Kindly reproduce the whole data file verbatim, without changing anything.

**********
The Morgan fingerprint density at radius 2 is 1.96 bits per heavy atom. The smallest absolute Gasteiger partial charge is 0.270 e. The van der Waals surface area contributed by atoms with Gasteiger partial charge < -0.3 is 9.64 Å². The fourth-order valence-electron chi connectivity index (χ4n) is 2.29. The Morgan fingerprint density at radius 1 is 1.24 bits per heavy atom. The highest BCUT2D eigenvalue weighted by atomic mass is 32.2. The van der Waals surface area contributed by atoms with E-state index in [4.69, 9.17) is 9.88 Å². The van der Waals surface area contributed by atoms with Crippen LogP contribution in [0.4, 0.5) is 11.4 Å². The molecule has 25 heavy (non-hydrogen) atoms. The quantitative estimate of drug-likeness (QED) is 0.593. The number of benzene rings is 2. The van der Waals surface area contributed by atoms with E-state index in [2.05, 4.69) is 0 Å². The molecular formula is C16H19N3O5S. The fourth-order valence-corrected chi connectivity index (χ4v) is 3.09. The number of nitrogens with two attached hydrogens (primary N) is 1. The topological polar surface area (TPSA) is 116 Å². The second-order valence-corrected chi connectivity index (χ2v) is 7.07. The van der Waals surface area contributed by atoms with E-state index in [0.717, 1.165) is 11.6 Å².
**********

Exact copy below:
The Morgan fingerprint density at radius 2 is 1.96 bits per heavy atom. The smallest absolute Gasteiger partial charge is 0.270 e. The van der Waals surface area contributed by atoms with Gasteiger partial charge < -0.3 is 9.64 Å². The fourth-order valence-electron chi connectivity index (χ4n) is 2.29. The Morgan fingerprint density at radius 1 is 1.24 bits per heavy atom. The highest BCUT2D eigenvalue weighted by atomic mass is 32.2. The van der Waals surface area contributed by atoms with E-state index in [4.69, 9.17) is 9.88 Å². The van der Waals surface area contributed by atoms with Crippen LogP contribution in [0.4, 0.5) is 11.4 Å². The molecule has 25 heavy (non-hydrogen) atoms. The quantitative estimate of drug-likeness (QED) is 0.593. The number of benzene rings is 2. The van der Waals surface area contributed by atoms with E-state index in [2.05, 4.69) is 0 Å². The molecular formula is C16H19N3O5S. The fourth-order valence-corrected chi connectivity index (χ4v) is 3.09. The number of nitrogens with two attached hydrogens (primary N) is 1. The topological polar surface area (TPSA) is 116 Å². The second-order valence-corrected chi connectivity index (χ2v) is 7.07. The van der Waals surface area contributed by atoms with E-state index in [0.717, 1.165) is 11.6 Å².